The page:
G

12

When a vessel with half filled tanks is heeled,


the liquid will shift to that side.

The vessels ability to return to the upright


position is then reduced.
Limit the effect of free surface by
minimizing the width of tanks and the
number of partially filled tanks.

INTACT STABILITY

Goal: To maintain intact stability of your vessel


at all times of operation.
Adequate Intact Stability
Established when the vessel is built and
initially outfitted for operation.
When the vessel at rest possesses
characteristics of the stable condition.

Intact stability is considered to be adequate


if GM is greater than or equal to two feet.
Many older vessels are designed with GM
between 1.6 and 2 feet. If your GM falls in
this range it does not necessarily indicate
your vessel is unsafe, but it would be well
worth it to check with a marine architect.
Recommended Practice:

G
HEIGHT

K = Keel

Ensuring your vessel maintains adequate


intact stability prior to getting underway will
be a tremendous benefit when vessel is
exposed to forces of fishing and the sea.
Have your stability evaluated by a
qualified individual.
13

IMPORTANT FACTORS THAT AFFECT VESSEL STABILITY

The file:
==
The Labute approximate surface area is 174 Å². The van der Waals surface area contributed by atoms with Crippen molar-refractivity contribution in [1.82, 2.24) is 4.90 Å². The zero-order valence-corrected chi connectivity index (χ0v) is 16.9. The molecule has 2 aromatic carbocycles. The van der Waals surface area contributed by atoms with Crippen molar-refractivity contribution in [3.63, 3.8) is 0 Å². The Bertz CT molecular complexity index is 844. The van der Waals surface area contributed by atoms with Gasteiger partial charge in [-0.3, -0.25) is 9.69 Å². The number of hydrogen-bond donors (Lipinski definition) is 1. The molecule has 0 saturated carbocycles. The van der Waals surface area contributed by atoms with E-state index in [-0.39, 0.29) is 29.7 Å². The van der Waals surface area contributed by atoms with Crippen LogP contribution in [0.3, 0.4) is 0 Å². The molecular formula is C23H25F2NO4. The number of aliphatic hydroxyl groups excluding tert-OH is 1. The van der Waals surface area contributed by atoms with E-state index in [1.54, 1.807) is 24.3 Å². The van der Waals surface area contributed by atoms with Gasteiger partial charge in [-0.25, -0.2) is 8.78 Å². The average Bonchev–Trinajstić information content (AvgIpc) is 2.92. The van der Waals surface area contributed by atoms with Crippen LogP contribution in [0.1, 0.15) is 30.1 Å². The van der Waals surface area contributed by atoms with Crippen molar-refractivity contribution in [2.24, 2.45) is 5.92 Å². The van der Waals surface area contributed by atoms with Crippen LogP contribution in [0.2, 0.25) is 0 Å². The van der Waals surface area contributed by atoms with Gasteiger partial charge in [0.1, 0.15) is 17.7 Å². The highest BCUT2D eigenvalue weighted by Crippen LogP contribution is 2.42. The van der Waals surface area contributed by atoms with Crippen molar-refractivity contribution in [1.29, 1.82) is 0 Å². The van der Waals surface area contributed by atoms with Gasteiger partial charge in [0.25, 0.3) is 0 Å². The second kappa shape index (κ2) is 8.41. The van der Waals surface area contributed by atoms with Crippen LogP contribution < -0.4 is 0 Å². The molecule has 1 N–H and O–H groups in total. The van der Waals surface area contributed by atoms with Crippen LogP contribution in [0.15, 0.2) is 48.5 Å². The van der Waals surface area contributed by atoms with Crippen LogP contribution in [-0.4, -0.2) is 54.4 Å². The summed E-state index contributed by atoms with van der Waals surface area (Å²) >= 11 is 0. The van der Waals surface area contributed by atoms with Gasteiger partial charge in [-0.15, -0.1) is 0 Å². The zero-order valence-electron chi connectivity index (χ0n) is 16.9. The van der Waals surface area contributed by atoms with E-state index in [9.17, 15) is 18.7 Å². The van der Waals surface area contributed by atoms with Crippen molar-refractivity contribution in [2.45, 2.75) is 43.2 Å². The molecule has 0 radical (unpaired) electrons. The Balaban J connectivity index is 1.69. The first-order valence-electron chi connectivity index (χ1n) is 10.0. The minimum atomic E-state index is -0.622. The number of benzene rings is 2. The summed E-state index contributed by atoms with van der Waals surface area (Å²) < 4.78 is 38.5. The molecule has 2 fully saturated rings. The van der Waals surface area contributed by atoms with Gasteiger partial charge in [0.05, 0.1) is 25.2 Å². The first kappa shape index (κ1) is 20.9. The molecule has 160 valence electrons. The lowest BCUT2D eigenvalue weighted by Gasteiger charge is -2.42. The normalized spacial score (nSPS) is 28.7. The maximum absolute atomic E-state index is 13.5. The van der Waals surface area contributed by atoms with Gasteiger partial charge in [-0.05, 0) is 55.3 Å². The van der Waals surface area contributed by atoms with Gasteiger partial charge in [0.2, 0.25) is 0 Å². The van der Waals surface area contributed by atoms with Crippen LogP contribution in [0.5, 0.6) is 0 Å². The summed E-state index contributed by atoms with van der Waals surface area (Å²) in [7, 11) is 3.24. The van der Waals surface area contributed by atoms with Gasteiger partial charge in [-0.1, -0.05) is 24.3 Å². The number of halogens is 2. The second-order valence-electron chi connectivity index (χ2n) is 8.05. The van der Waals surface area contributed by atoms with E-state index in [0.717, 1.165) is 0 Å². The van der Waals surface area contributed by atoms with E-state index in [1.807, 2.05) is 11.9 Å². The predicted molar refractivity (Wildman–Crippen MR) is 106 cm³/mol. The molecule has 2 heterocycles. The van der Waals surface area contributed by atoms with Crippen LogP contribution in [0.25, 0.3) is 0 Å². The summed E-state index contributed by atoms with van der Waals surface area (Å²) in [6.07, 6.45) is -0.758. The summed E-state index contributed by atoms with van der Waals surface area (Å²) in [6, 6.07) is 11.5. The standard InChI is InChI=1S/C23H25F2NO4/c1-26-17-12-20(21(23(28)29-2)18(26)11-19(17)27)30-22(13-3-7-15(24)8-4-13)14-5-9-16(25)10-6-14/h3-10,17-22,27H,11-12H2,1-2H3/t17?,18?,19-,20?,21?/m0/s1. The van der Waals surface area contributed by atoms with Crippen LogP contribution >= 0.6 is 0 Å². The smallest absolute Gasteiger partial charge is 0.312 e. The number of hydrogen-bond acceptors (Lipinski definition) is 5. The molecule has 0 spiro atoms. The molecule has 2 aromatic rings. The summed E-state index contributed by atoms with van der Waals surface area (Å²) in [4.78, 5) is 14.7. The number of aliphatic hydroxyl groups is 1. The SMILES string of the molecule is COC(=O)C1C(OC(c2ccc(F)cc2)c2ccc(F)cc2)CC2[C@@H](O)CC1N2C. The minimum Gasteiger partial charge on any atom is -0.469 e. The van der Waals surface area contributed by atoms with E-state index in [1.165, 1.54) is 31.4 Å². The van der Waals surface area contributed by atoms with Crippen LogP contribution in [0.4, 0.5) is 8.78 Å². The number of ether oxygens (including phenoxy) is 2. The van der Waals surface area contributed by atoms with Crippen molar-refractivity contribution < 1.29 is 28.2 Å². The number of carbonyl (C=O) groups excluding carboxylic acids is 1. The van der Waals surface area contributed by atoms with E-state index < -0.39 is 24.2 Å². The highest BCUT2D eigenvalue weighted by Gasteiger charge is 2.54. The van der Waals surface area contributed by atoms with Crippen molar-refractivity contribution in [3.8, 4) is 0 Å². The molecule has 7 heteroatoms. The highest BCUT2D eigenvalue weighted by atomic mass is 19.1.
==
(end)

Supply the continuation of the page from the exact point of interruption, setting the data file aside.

Factor: Load Height
Trap

Trap

Trap

Trap

Trap

Trap

Trap

Trap

Trap

Trap

Trap

M
G Final
G Initial
B

Problem: As the height of the stack increases,


the vessels center of gravity rises.
Affect on Stability:
Reduces metacentric height significantly.
The vessel moves out of the stable condition
towards the unstable condition.
Recommended Practice:
Minimize the height of traps or pots on deck.
Factor: Live Tanks on Deck

Live Tank
M
G Final
G Initial
B

Problem: The free surface effect generated by


live tanks causes the vessels center of gravity
to rise.
Affect on Stability:
Reduces metacentric height significantly.
The vessel moves out of the stable condition
towards the unstable condition.
Recommended Practice:
Minimizing the width and the number of live
tanks.

14

IMPORTANT FACTORS THAT AFFECT VESSEL STABILITY

Factor: Suspended Weights - Act as though


the entire weight is being added at the point of
suspension.
Problem: Causes a significant rise in the
vessels center of gravity. A capsizing force is